Time is short, and it is unknown when it will expire. Therefore, let us struggle and be careful and expel every evil thought with anger and fervent prayer. And if we shed tears we shall benefit greatly, for tears cleanse the soul and make it whiter than snow. Let us stand ready for battle courageously, for we wrestle against the powers of darkness, which never make allies and never lessen their attacks. Therefore, let us also rouse ourselves and not be drowsy, for our eternal life is at stake. If we lose the victory, we have lost our soul, have utterly lost eternal rest and joy in God, and have condemned ourselves to the second death, which is eternal separation from God—may this not come to pass.
While practicing watchfulness, let us be vigilant with thoughts. We fall into sin because of our thoughts. So let us fight powerfully against our thoughts and not allow thoughts to become strong within us due to our negligence, but as soon as they arrive let us drive away the fantasy and with anger seize the sword of the Spirit, which is the word of God—that is, “Lord Jesus Christ, have mercy on me”. So as we call on the sweet Jesus, He immediately rushes to help us and the demons flee at once. We must not, however, say the prayer negligently, but with a fervent spirit cry out from the depths, “Master, save me, I am perishing!” (Lk. 8:24 ).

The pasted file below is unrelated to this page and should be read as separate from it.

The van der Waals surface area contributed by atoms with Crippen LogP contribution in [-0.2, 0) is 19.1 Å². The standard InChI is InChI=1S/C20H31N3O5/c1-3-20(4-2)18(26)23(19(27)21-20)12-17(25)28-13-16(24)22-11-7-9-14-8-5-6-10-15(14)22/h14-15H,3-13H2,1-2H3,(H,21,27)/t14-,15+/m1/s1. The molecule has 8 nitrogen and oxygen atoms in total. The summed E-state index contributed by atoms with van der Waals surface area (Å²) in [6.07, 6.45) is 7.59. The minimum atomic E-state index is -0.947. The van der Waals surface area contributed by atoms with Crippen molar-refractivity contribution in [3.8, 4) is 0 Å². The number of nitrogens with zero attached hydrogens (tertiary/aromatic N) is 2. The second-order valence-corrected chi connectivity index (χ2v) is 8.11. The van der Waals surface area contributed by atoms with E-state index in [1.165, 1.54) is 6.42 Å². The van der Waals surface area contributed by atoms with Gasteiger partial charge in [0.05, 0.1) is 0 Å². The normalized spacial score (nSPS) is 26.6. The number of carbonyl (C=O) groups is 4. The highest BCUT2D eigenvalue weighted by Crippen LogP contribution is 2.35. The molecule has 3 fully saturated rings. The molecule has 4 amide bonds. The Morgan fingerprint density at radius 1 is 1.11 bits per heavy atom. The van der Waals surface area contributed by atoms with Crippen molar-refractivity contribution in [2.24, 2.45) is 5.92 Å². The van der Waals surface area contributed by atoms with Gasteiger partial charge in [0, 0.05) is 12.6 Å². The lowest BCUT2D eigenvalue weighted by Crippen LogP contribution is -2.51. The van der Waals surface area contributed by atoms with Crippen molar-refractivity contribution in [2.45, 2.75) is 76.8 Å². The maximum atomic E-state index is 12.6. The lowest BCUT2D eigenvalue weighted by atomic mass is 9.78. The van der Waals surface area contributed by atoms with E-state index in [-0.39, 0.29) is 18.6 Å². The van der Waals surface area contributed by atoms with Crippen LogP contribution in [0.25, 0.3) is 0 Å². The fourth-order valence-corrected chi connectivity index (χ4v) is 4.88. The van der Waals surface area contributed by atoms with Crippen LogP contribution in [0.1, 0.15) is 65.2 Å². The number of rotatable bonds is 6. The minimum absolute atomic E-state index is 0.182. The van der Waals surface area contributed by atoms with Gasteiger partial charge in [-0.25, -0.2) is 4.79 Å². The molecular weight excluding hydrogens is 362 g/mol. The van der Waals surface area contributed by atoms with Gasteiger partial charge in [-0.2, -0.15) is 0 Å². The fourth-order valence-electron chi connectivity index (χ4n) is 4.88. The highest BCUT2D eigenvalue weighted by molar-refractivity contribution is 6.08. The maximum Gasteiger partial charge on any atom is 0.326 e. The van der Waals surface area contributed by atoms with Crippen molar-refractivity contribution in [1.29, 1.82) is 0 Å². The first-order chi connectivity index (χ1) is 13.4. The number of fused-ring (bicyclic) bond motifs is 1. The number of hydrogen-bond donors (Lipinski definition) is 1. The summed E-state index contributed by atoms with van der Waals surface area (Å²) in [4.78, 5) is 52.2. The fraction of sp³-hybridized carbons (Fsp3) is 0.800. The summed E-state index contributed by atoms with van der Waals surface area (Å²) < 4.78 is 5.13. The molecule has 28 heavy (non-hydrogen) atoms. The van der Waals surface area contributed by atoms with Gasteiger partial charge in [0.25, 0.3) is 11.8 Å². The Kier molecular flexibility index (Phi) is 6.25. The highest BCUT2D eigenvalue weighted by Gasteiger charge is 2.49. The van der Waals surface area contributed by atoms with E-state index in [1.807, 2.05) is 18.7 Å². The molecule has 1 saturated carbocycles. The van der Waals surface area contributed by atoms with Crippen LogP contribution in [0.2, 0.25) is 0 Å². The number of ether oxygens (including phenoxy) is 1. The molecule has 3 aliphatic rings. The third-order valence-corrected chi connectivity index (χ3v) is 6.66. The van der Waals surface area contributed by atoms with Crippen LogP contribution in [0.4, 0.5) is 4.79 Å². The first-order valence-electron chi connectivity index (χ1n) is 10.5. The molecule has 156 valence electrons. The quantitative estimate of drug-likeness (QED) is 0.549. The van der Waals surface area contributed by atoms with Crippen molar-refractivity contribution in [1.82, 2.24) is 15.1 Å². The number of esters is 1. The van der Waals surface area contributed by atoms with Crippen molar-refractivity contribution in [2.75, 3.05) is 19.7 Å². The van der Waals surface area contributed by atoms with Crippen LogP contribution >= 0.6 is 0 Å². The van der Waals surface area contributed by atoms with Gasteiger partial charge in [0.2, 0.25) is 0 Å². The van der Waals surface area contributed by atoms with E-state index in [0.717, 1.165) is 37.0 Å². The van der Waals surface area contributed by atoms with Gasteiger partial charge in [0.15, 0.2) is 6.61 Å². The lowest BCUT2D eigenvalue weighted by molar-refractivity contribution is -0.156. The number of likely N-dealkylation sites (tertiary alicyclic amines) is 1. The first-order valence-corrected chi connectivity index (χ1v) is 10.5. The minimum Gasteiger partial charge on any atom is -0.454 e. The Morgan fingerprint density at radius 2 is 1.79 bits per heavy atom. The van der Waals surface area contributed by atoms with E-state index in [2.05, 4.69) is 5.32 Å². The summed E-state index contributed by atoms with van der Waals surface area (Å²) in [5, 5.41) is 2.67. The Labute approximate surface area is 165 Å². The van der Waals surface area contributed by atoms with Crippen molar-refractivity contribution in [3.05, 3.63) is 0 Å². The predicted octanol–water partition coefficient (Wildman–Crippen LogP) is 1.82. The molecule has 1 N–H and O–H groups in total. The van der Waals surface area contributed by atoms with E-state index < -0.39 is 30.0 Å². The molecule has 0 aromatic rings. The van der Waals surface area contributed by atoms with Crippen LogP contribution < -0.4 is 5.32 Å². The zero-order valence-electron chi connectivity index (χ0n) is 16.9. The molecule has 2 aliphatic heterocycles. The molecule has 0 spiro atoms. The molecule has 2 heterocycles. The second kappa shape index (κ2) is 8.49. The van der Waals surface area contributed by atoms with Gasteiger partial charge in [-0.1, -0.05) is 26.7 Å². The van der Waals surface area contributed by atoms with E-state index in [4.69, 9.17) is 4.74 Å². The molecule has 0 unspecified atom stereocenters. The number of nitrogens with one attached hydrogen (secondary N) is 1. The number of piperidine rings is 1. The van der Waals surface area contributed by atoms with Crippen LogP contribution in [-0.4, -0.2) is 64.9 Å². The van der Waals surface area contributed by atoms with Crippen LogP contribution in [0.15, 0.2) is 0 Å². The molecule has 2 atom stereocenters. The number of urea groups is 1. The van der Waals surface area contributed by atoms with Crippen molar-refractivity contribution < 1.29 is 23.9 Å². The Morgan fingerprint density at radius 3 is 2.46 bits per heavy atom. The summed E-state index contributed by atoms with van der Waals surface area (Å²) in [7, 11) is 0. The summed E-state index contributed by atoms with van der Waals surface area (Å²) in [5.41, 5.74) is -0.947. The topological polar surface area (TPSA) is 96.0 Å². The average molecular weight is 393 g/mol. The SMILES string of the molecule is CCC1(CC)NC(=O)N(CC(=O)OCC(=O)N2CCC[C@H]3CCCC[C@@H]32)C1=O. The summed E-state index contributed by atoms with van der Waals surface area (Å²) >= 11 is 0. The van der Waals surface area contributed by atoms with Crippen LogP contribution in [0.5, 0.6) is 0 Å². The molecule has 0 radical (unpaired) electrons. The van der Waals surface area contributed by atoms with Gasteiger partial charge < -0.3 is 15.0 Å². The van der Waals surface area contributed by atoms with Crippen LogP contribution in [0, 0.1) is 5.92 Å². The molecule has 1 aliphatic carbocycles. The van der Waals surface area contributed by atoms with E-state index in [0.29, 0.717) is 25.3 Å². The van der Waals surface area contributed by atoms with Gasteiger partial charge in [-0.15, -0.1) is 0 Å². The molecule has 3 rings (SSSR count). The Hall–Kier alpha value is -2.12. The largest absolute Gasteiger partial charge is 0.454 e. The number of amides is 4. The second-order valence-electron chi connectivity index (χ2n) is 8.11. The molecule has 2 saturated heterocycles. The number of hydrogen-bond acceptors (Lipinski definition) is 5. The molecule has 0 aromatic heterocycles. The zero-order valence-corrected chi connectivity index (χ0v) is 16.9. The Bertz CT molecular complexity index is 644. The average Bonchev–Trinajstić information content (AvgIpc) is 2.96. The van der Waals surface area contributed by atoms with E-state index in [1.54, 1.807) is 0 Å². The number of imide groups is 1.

The struggle to ward off thoughts in the beginning is small. If, however, we allow the thoughts to become stronger, then the struggle becomes difficult, and often we are defeated and wounded as well. But when we arise and cry out, the good captain Jesus comes again and steers our boat to the calm and peaceful harbor. It is in our thoughts that we either suffer damage and are defiled, or progress and become better. For this reason let us place our nous—that is, our attention—in our heart as a brave guard, armed with courage, the prayer, silence, and self-reproach.
If we struggle in this manner, the outcome will be sweet peace, joy, purity, spiritual philosophy, and the prayer, which as a most fragrant incense will cense the temple of God, the inner man. “Do you know”, says the Apostle Paul, “that you are the temple of God and that the Spirit of God dwells in you?” (1 Cor. 3:16 ). I write these things in order to rouse your souls to spiritual vigilance, so that you may find the inner peace of God and rejoice. Amen; so be it.
Elder Ephraim of Arizona